continued The stadium turned out to be a different story. Back in November 1993, when the group that then owned the Padres first called for construction of a new baseball stadium, McGrory rejected the notion. "An interesting idea, but it's not going to work out financially," he told the Union-Tribune. "We've got a great stadium. We think it's very well maintained, it's got a great grass surface, the best in the National League, and it's a good baseball stadium."
A year later, when the team was sold to computer software mogul John Moores, McGrory made no attempt to extract a promise from Moores to keep the team in San Diego longer than the 1999 expiration of the team's lease at its Mission Valley stadium. Under terms of the lease, the City could have vetoed the sale to Moores under certain circumstances, a power that sources say would have given the City greater leverage in negotiating a new lease on favorable terms to the taxpayers. Instead, McGrory allowed the sale to proceed unhindered. Immediately after Moores closed the deal, he began talking about two options after the lease ran out in 1999: a new, taxpayer-financed stadium or moving the team to another city.
Meanwhile, the Chargers had made it to the Super Bowl and owner Alex Spanos was leaning hard on Golding for a better deal in Mission Valley. Under McGrory's direction, the City had been meeting with Spanos even before the trip to the Super Bowl. When Golding accompanied Spanos back from the team's defeat in Miami in January 1995, the deal - including a controversial 60,000-seat-per-game ticket guarantee virtually dictated by Spanos and his attorneys - was ready for public consumption.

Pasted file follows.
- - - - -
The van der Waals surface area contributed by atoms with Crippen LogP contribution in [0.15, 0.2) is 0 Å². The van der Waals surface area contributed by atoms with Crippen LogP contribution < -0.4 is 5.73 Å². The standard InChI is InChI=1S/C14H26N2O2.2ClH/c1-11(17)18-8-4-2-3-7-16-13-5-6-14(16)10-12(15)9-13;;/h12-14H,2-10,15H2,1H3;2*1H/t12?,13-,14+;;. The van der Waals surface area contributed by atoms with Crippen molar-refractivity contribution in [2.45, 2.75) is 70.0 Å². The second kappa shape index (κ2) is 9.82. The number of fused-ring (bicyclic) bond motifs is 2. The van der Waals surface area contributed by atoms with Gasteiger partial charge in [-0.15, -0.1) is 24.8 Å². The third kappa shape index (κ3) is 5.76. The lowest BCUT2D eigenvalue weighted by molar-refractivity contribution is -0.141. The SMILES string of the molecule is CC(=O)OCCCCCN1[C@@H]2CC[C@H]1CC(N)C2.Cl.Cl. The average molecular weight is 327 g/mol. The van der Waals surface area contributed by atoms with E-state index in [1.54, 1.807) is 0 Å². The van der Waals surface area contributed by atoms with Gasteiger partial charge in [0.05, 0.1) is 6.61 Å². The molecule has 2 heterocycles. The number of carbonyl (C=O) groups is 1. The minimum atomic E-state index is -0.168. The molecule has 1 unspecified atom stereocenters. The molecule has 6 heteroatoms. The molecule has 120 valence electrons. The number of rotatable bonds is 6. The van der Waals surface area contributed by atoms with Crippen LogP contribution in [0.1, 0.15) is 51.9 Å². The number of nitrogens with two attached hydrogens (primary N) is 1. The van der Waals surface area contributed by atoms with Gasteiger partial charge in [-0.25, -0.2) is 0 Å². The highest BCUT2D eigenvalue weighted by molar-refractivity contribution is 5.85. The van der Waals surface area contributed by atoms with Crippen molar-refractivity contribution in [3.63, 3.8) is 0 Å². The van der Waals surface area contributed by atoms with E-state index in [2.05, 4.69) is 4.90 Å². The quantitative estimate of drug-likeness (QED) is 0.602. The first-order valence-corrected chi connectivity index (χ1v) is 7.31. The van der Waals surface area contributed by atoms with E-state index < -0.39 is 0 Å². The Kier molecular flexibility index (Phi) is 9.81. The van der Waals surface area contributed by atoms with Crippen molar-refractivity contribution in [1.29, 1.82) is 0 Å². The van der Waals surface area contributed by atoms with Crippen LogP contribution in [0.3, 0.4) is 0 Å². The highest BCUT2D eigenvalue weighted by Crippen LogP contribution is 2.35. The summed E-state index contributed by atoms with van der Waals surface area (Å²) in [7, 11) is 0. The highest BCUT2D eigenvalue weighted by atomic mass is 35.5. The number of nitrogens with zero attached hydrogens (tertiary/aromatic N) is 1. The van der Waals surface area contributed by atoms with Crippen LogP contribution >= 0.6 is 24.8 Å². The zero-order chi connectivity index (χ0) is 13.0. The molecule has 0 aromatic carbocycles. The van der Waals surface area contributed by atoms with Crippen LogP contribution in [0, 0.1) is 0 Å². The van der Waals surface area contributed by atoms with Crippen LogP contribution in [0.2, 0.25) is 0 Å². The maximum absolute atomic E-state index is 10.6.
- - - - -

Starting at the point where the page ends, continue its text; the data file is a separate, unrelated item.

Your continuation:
The "great baseball stadium" that McGrory had praised the year before was to be closed in and customized for football. The deal was rushed through the council that spring. When a reporter asked for reports on construction costs and lease-term comparisons that had been prepared by a city consultant to the Spanos talks, she was told that the material had been destroyed.